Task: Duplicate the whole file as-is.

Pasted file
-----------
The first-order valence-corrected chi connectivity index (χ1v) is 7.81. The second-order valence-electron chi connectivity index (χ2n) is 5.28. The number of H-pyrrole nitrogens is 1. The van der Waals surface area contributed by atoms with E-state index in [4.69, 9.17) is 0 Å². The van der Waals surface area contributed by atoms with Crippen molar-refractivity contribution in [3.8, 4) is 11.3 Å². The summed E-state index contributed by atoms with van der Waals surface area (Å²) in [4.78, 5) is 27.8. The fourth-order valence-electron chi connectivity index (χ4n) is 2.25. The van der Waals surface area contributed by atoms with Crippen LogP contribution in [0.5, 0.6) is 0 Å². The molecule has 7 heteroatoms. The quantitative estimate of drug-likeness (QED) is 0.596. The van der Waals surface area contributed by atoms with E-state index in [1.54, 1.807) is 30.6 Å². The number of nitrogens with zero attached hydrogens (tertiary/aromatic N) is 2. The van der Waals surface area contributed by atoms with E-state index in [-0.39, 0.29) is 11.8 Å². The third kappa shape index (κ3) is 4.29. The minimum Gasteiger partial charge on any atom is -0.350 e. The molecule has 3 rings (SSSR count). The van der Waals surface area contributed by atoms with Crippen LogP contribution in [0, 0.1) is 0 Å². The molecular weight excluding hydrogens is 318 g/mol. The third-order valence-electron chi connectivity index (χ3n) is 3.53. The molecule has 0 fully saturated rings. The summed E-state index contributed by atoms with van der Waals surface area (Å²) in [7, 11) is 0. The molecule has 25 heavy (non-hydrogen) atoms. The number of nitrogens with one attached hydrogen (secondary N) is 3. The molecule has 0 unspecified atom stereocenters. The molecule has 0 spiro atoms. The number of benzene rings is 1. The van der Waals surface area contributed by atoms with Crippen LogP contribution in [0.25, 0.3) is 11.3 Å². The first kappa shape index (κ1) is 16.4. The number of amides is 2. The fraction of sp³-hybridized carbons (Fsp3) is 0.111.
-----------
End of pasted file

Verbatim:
The first-order valence-corrected chi connectivity index (χ1v) is 7.81. The second-order valence-electron chi connectivity index (χ2n) is 5.28. The number of H-pyrrole nitrogens is 1. The van der Waals surface area contributed by atoms with E-state index in [4.69, 9.17) is 0 Å². The van der Waals surface area contributed by atoms with Crippen molar-refractivity contribution in [3.8, 4) is 11.3 Å². The summed E-state index contributed by atoms with van der Waals surface area (Å²) in [4.78, 5) is 27.8. The fourth-order valence-electron chi connectivity index (χ4n) is 2.25. The van der Waals surface area contributed by atoms with Crippen LogP contribution in [0.5, 0.6) is 0 Å². The molecule has 7 heteroatoms. The quantitative estimate of drug-likeness (QED) is 0.596. The van der Waals surface area contributed by atoms with E-state index in [1.54, 1.807) is 30.6 Å². The number of nitrogens with zero attached hydrogens (tertiary/aromatic N) is 2. The van der Waals surface area contributed by atoms with E-state index in [-0.39, 0.29) is 11.8 Å². The third kappa shape index (κ3) is 4.29. The minimum Gasteiger partial charge on any atom is -0.350 e. The molecule has 3 rings (SSSR count). The van der Waals surface area contributed by atoms with Crippen LogP contribution in [0, 0.1) is 0 Å². The molecular weight excluding hydrogens is 318 g/mol. The third-order valence-electron chi connectivity index (χ3n) is 3.53. The molecule has 0 fully saturated rings. The summed E-state index contributed by atoms with van der Waals surface area (Å²) in [7, 11) is 0. The molecule has 25 heavy (non-hydrogen) atoms. The number of nitrogens with one attached hydrogen (secondary N) is 3. The molecule has 0 unspecified atom stereocenters. The molecule has 0 spiro atoms. The number of benzene rings is 1. The van der Waals surface area contributed by atoms with Crippen LogP contribution in [0.25, 0.3) is 11.3 Å². The first kappa shape index (κ1) is 16.4. The number of amides is 2. The fraction of sp³-hybridized carbons (Fsp3) is 0.111.